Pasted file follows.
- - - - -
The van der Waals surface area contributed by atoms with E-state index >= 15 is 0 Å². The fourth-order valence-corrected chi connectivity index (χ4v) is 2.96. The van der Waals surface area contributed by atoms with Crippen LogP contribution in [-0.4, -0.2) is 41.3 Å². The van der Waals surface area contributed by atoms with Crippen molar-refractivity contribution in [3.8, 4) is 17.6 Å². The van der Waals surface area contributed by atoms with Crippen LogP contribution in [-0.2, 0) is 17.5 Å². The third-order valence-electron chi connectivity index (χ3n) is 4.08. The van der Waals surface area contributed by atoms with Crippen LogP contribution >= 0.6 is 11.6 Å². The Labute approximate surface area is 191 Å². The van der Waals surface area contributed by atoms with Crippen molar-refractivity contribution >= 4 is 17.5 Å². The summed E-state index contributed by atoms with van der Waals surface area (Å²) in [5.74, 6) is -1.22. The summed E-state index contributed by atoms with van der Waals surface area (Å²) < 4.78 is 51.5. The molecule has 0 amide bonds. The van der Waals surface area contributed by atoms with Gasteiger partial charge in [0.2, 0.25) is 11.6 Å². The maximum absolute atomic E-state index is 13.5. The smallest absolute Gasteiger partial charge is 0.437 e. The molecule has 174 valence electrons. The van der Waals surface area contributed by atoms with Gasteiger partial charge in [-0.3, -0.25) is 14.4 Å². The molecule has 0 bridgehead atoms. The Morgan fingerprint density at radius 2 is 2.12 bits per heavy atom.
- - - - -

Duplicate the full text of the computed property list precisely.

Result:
The van der Waals surface area contributed by atoms with E-state index >= 15 is 0 Å². The fourth-order valence-corrected chi connectivity index (χ4v) is 2.96. The van der Waals surface area contributed by atoms with Crippen LogP contribution in [-0.4, -0.2) is 41.3 Å². The van der Waals surface area contributed by atoms with Crippen molar-refractivity contribution in [3.8, 4) is 17.6 Å². The van der Waals surface area contributed by atoms with Crippen LogP contribution in [-0.2, 0) is 17.5 Å². The third-order valence-electron chi connectivity index (χ3n) is 4.08. The van der Waals surface area contributed by atoms with Crippen LogP contribution >= 0.6 is 11.6 Å². The Labute approximate surface area is 191 Å². The van der Waals surface area contributed by atoms with Crippen molar-refractivity contribution >= 4 is 17.5 Å². The summed E-state index contributed by atoms with van der Waals surface area (Å²) in [5.74, 6) is -1.22. The summed E-state index contributed by atoms with van der Waals surface area (Å²) < 4.78 is 51.5. The molecule has 0 amide bonds. The van der Waals surface area contributed by atoms with Gasteiger partial charge in [0.2, 0.25) is 11.6 Å². The maximum absolute atomic E-state index is 13.5. The smallest absolute Gasteiger partial charge is 0.437 e. The molecule has 174 valence electrons. The van der Waals surface area contributed by atoms with Gasteiger partial charge in [-0.3, -0.25) is 14.4 Å². The molecule has 0 bridgehead atoms. The Morgan fingerprint density at radius 2 is 2.12 bits per heavy atom.